Monday, April 1, 2013

Escaping the Daily Routine

Trees by Wayne-K
Trees, a photo by Wayne-K on Flickr.

A friend sent me an online article about breaking away from the mundane, day-to-day routine and actually making time to do things that are important to you. I would post a link here, but unfortunately I must have deleted the e-mail (I’ll need her to resend it). Anyway, as a result of reading the article, I set out to define the things I would like to do outside of the daily grind. One thing I wanted to do was run another trail race. The last race I ran was a 17km run at Muir Beach in December 2007 (or there about). My friend is an avid trail runner, so I asked her for recommendations. I didn’t want to schedule a race for December because it’s too cold and I wanted something sooner, so I would have motivation to begin my training immediately. She said, “Oh, you could be a pacer for me when I do my 100 miler in August.” After further discussion, I realized I would need to run 20-30 miles, at high altitude, with thousands of feet of elevation gain – clearly not what I had in mind when I asked for a suggested trail run. My four mile, flat runs with the dog were clearly not going to cut it. I would need to significantly increase the distance and intensity of my workouts, or she would be pacing me during the 100 miler.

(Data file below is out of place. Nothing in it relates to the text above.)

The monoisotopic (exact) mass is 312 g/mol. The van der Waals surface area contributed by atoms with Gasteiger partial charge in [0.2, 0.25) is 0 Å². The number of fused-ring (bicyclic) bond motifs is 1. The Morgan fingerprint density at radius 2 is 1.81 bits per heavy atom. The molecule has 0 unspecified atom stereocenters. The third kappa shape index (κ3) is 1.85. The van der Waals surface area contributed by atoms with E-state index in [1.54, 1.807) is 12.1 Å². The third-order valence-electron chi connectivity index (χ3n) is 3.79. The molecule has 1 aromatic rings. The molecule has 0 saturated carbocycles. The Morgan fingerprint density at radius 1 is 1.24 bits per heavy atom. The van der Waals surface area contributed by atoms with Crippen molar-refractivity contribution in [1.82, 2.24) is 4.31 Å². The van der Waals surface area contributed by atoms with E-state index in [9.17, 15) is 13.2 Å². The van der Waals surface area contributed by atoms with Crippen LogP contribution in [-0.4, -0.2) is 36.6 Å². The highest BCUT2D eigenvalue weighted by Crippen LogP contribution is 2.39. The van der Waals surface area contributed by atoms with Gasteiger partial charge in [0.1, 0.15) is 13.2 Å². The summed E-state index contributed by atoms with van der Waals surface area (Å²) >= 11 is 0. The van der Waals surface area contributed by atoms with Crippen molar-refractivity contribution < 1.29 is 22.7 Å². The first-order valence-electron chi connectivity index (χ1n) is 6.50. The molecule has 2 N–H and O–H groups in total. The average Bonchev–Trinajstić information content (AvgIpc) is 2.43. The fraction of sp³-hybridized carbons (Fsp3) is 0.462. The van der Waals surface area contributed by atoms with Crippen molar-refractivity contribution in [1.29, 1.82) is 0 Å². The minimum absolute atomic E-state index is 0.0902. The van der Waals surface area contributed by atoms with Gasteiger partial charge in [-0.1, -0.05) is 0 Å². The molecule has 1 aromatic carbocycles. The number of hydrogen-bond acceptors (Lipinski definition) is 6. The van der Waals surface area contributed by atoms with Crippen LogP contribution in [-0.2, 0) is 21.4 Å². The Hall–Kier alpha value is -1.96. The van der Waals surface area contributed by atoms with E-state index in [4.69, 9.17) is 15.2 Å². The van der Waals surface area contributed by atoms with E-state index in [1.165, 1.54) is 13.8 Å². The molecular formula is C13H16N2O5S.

I resumed my trail running on the Pleasanton Ridge a few weeks ago, but unfortunately developed Achilles Tendinitis. This was clearly caused by increasing my mileage and hill work too quickly. After a week of resting, icing, massaging, stretching, and ibuprofen, I decided to give the ridge another try today. I ran/walked my five mile route, walking up the hills to minimize the strain on my Achilles, and stretching frequently. I also stopped on occasion for some photographs. The afternoon light created nice photo opportunities of the West-facing landscape.

Here are a few photos from my training run today. I love my compact Panasonic LX5 camera and how easy it is to carry on my water bottle belt during my trail runs.

Fork Ahead

Fallen But Not Forgotten

Trail Sign

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